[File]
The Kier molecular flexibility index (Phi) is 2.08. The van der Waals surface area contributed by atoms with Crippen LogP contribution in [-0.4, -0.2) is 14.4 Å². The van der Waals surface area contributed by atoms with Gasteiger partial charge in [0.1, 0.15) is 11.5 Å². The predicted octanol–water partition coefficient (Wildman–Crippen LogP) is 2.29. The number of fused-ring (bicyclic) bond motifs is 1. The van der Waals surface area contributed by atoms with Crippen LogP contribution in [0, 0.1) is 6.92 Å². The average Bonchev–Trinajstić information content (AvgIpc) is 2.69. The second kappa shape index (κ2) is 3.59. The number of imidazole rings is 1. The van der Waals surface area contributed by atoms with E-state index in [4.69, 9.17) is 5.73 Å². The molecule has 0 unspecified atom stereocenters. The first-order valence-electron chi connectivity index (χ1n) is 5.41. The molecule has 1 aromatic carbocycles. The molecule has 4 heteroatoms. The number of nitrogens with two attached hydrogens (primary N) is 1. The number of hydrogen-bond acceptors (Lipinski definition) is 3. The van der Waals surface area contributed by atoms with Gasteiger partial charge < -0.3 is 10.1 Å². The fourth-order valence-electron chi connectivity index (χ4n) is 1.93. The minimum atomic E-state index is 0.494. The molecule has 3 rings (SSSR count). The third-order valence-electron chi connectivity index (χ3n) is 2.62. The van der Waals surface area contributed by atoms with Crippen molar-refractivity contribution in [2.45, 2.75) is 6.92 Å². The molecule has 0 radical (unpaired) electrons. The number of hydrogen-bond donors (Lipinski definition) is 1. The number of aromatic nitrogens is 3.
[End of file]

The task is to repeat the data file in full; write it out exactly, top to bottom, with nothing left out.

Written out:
The Kier molecular flexibility index (Phi) is 2.08. The van der Waals surface area contributed by atoms with Crippen LogP contribution in [-0.4, -0.2) is 14.4 Å². The van der Waals surface area contributed by atoms with Gasteiger partial charge in [0.1, 0.15) is 11.5 Å². The predicted octanol–water partition coefficient (Wildman–Crippen LogP) is 2.29. The number of fused-ring (bicyclic) bond motifs is 1. The van der Waals surface area contributed by atoms with Crippen LogP contribution in [0, 0.1) is 6.92 Å². The average Bonchev–Trinajstić information content (AvgIpc) is 2.69. The second kappa shape index (κ2) is 3.59. The number of imidazole rings is 1. The van der Waals surface area contributed by atoms with E-state index in [4.69, 9.17) is 5.73 Å². The molecule has 0 unspecified atom stereocenters. The first-order valence-electron chi connectivity index (χ1n) is 5.41. The molecule has 1 aromatic carbocycles. The molecule has 4 heteroatoms. The number of nitrogens with two attached hydrogens (primary N) is 1. The number of hydrogen-bond acceptors (Lipinski definition) is 3. The van der Waals surface area contributed by atoms with Gasteiger partial charge < -0.3 is 10.1 Å². The fourth-order valence-electron chi connectivity index (χ4n) is 1.93. The minimum atomic E-state index is 0.494. The molecule has 3 rings (SSSR count). The third-order valence-electron chi connectivity index (χ3n) is 2.62. The van der Waals surface area contributed by atoms with Crippen molar-refractivity contribution in [2.45, 2.75) is 6.92 Å². The molecule has 0 radical (unpaired) electrons. The number of hydrogen-bond donors (Lipinski definition) is 1. The number of aromatic nitrogens is 3.